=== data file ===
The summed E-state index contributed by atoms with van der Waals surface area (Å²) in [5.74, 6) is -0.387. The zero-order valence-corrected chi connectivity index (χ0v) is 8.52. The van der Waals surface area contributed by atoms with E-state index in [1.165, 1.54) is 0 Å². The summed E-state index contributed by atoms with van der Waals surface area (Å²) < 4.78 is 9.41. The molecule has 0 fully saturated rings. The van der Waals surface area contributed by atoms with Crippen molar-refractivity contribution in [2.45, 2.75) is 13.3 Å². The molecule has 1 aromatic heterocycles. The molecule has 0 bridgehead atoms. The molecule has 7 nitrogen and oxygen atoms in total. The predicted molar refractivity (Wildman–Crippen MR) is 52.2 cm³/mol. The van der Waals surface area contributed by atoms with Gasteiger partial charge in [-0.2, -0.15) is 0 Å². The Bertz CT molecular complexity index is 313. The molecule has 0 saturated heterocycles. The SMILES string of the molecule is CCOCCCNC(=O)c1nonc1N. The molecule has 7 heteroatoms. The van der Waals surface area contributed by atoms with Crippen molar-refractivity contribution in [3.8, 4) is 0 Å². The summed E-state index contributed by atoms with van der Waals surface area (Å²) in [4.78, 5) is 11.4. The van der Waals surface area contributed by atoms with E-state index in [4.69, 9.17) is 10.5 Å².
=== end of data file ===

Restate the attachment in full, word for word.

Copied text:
The summed E-state index contributed by atoms with van der Waals surface area (Å²) in [5.74, 6) is -0.387. The zero-order valence-corrected chi connectivity index (χ0v) is 8.52. The van der Waals surface area contributed by atoms with E-state index in [1.165, 1.54) is 0 Å². The summed E-state index contributed by atoms with van der Waals surface area (Å²) < 4.78 is 9.41. The molecule has 0 fully saturated rings. The van der Waals surface area contributed by atoms with Crippen molar-refractivity contribution in [2.45, 2.75) is 13.3 Å². The molecule has 1 aromatic heterocycles. The molecule has 0 bridgehead atoms. The molecule has 7 nitrogen and oxygen atoms in total. The predicted molar refractivity (Wildman–Crippen MR) is 52.2 cm³/mol. The van der Waals surface area contributed by atoms with Gasteiger partial charge in [-0.2, -0.15) is 0 Å². The Bertz CT molecular complexity index is 313. The molecule has 0 saturated heterocycles. The SMILES string of the molecule is CCOCCCNC(=O)c1nonc1N. The molecule has 7 heteroatoms. The van der Waals surface area contributed by atoms with Crippen molar-refractivity contribution in [3.8, 4) is 0 Å². The summed E-state index contributed by atoms with van der Waals surface area (Å²) in [4.78, 5) is 11.4. The van der Waals surface area contributed by atoms with E-state index in [4.69, 9.17) is 10.5 Å².